Westminster Confession of Faith on the Church

THE VISIBLE CHURCH (THE WESTMINSTER CONFESSION OF FAITH ON THE CHURCH – PART 2)

Theologians commonly distinguish between the “invisible” and “visible” church. In our previous post we looked at what the Westminster Confession of Faith (25.1) has to say about the invisible church. What about the visible church? The Confession goes on to say the following:

“The visible church, which is also catholic or universal under the gospel (not confined to one nation, as before under the law), consists of all those throughout the world that profess the true religion; and of their children: and is the kingdom of the Lord Jesus Christ, the house and family of God, out of which there is no ordinary possibility of salvation.” (25.2)

First, notice that the visible church (like the invisible church spoken of in 25.1), is also in some sense “catholic or universal.” In what way is it universal? The Confession goes on to spell that out in detail, saying that “under the gospel” (i.e. in the New Testament era) the one true church is no longer “confined to one nation” as it used to be in the Old Testament age. The church used to be confined to one earthly nation – Israel.  The gospel is now to go out to all the nations (Matthew 28:18-20; Acts 1:8).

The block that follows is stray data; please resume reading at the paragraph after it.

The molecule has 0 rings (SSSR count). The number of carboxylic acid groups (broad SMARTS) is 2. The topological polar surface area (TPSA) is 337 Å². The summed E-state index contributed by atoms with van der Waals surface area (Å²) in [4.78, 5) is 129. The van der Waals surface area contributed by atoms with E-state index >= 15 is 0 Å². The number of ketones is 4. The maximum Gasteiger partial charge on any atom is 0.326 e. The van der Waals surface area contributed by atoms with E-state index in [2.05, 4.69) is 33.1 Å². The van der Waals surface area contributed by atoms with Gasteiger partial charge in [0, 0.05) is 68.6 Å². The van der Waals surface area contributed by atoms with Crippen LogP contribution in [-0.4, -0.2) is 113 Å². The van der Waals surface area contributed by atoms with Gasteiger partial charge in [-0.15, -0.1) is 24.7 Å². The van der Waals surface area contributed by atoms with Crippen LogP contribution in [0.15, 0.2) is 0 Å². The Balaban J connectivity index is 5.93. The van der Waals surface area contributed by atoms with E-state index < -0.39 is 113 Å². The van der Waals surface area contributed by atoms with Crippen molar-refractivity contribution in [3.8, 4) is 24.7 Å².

There is also another sense in which the visible church is catholic or universal – whereas the invisible church consists of “the whole number of the elect” (25.1), even so the visible church consists of “all those throughout the world that profess the true religion; and of their children” (25.2). Everyone who professes the true religion is a member of the visible church.

Professing the true religion, strictly speaking, involves more than merely professing faith in Christ (as essential and important as that is). The visible church is not just every individual professing Christian in the world. Rather (as the remaining sections of chapter 25 will go on to make abundantly clear) the church as church is in view here (no pun intended). Today’s overly-individualized and privatized version of the Christian faith was an utterly foreign concept to the Westminster divines, and rightly so. Indeed, it is a foreign concept to Scripture itself as well! (See here.)

Not only that, but the visible church also includes the children of all those who profess the true religion as well! That may seem like a strange concept to many in our day, but this is the consistent pattern found throughout Scripture (both Old and New Testaments alike). The children of believers have always been included in the covenant community, and have always had the sign and seal of the covenant applied to them (circumcision in the Old Testament, and Baptism in the New Testament). That is why Paul can say in 1 Corinthians 7:14,